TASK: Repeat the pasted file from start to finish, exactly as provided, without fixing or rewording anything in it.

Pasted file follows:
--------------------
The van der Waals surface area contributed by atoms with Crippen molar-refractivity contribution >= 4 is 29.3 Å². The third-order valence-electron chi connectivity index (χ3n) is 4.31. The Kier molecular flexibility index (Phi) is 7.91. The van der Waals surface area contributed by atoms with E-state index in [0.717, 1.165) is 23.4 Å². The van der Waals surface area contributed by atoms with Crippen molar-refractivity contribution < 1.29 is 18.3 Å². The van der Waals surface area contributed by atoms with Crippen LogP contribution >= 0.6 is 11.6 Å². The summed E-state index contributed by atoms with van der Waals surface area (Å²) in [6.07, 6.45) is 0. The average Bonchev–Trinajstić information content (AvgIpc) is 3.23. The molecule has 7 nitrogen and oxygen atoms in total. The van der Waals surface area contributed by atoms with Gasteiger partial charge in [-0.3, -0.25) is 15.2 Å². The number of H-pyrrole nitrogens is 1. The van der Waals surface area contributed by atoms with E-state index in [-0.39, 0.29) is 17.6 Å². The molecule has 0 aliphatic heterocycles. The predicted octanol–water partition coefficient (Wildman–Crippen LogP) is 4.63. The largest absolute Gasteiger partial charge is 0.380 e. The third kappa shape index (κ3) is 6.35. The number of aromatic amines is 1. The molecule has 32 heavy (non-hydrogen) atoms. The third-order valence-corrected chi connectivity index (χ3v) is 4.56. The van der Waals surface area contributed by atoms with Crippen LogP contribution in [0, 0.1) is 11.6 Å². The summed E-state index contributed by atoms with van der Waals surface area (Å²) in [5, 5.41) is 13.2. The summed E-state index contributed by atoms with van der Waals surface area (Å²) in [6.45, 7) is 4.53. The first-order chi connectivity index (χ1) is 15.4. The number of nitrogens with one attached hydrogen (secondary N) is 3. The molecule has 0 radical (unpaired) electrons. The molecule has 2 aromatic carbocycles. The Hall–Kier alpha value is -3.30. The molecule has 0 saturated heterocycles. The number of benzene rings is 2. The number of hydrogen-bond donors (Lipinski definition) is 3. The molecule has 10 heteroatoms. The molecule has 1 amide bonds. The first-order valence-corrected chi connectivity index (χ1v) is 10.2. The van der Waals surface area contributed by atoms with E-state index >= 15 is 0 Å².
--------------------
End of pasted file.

The van der Waals surface area contributed by atoms with Crippen molar-refractivity contribution >= 4 is 29.3 Å². The third-order valence-electron chi connectivity index (χ3n) is 4.31. The Kier molecular flexibility index (Phi) is 7.91. The van der Waals surface area contributed by atoms with E-state index in [0.717, 1.165) is 23.4 Å². The van der Waals surface area contributed by atoms with Crippen molar-refractivity contribution < 1.29 is 18.3 Å². The van der Waals surface area contributed by atoms with Crippen LogP contribution >= 0.6 is 11.6 Å². The summed E-state index contributed by atoms with van der Waals surface area (Å²) in [6.07, 6.45) is 0. The average Bonchev–Trinajstić information content (AvgIpc) is 3.23. The molecule has 7 nitrogen and oxygen atoms in total. The van der Waals surface area contributed by atoms with Gasteiger partial charge in [-0.3, -0.25) is 15.2 Å². The number of H-pyrrole nitrogens is 1. The van der Waals surface area contributed by atoms with E-state index in [-0.39, 0.29) is 17.6 Å². The molecule has 0 aliphatic heterocycles. The predicted octanol–water partition coefficient (Wildman–Crippen LogP) is 4.63. The largest absolute Gasteiger partial charge is 0.380 e. The third kappa shape index (κ3) is 6.35. The number of aromatic amines is 1. The molecule has 32 heavy (non-hydrogen) atoms. The third-order valence-corrected chi connectivity index (χ3v) is 4.56. The van der Waals surface area contributed by atoms with Crippen LogP contribution in [0, 0.1) is 11.6 Å². The summed E-state index contributed by atoms with van der Waals surface area (Å²) in [5, 5.41) is 13.2. The summed E-state index contributed by atoms with van der Waals surface area (Å²) in [6.45, 7) is 4.53. The first-order chi connectivity index (χ1) is 15.4. The number of nitrogens with one attached hydrogen (secondary N) is 3. The molecule has 0 radical (unpaired) electrons. The molecule has 2 aromatic carbocycles. The Hall–Kier alpha value is -3.30. The molecule has 0 saturated heterocycles. The number of benzene rings is 2. The number of hydrogen-bond donors (Lipinski definition) is 3. The molecule has 10 heteroatoms. The molecule has 1 amide bonds. The first-order valence-corrected chi connectivity index (χ1v) is 10.2. The van der Waals surface area contributed by atoms with E-state index >= 15 is 0 Å².